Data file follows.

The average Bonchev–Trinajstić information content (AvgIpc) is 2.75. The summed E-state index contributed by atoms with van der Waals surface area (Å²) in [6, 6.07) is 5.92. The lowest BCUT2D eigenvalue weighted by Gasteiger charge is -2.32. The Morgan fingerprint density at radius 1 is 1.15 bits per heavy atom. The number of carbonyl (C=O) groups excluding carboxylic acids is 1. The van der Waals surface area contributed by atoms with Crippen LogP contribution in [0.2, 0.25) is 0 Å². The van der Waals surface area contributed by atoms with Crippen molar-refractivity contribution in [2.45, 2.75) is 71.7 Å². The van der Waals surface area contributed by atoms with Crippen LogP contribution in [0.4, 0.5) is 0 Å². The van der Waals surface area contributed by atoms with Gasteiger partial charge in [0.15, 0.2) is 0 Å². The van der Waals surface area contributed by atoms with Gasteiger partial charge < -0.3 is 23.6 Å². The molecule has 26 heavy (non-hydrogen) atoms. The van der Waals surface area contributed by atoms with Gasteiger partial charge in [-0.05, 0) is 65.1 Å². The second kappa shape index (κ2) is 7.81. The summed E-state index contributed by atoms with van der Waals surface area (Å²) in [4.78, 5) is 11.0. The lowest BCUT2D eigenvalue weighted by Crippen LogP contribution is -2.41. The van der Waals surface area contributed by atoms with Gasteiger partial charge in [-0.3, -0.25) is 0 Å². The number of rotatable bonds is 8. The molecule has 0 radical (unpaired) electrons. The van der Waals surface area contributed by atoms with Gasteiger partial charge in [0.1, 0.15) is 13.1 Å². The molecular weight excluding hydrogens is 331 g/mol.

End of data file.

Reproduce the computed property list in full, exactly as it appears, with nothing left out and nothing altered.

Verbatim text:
The average Bonchev–Trinajstić information content (AvgIpc) is 2.75. The summed E-state index contributed by atoms with van der Waals surface area (Å²) in [6, 6.07) is 5.92. The lowest BCUT2D eigenvalue weighted by Gasteiger charge is -2.32. The Morgan fingerprint density at radius 1 is 1.15 bits per heavy atom. The number of carbonyl (C=O) groups excluding carboxylic acids is 1. The van der Waals surface area contributed by atoms with Crippen LogP contribution in [0.2, 0.25) is 0 Å². The van der Waals surface area contributed by atoms with Crippen molar-refractivity contribution in [2.45, 2.75) is 71.7 Å². The van der Waals surface area contributed by atoms with Crippen LogP contribution in [0.4, 0.5) is 0 Å². The van der Waals surface area contributed by atoms with Gasteiger partial charge in [0.15, 0.2) is 0 Å². The van der Waals surface area contributed by atoms with Gasteiger partial charge < -0.3 is 23.6 Å². The molecule has 26 heavy (non-hydrogen) atoms. The van der Waals surface area contributed by atoms with Gasteiger partial charge in [-0.05, 0) is 65.1 Å². The second kappa shape index (κ2) is 7.81. The summed E-state index contributed by atoms with van der Waals surface area (Å²) in [4.78, 5) is 11.0. The lowest BCUT2D eigenvalue weighted by Crippen LogP contribution is -2.41. The van der Waals surface area contributed by atoms with Gasteiger partial charge in [-0.3, -0.25) is 0 Å². The number of rotatable bonds is 8. The molecule has 0 radical (unpaired) electrons. The van der Waals surface area contributed by atoms with Gasteiger partial charge in [0.1, 0.15) is 13.1 Å². The molecular weight excluding hydrogens is 331 g/mol.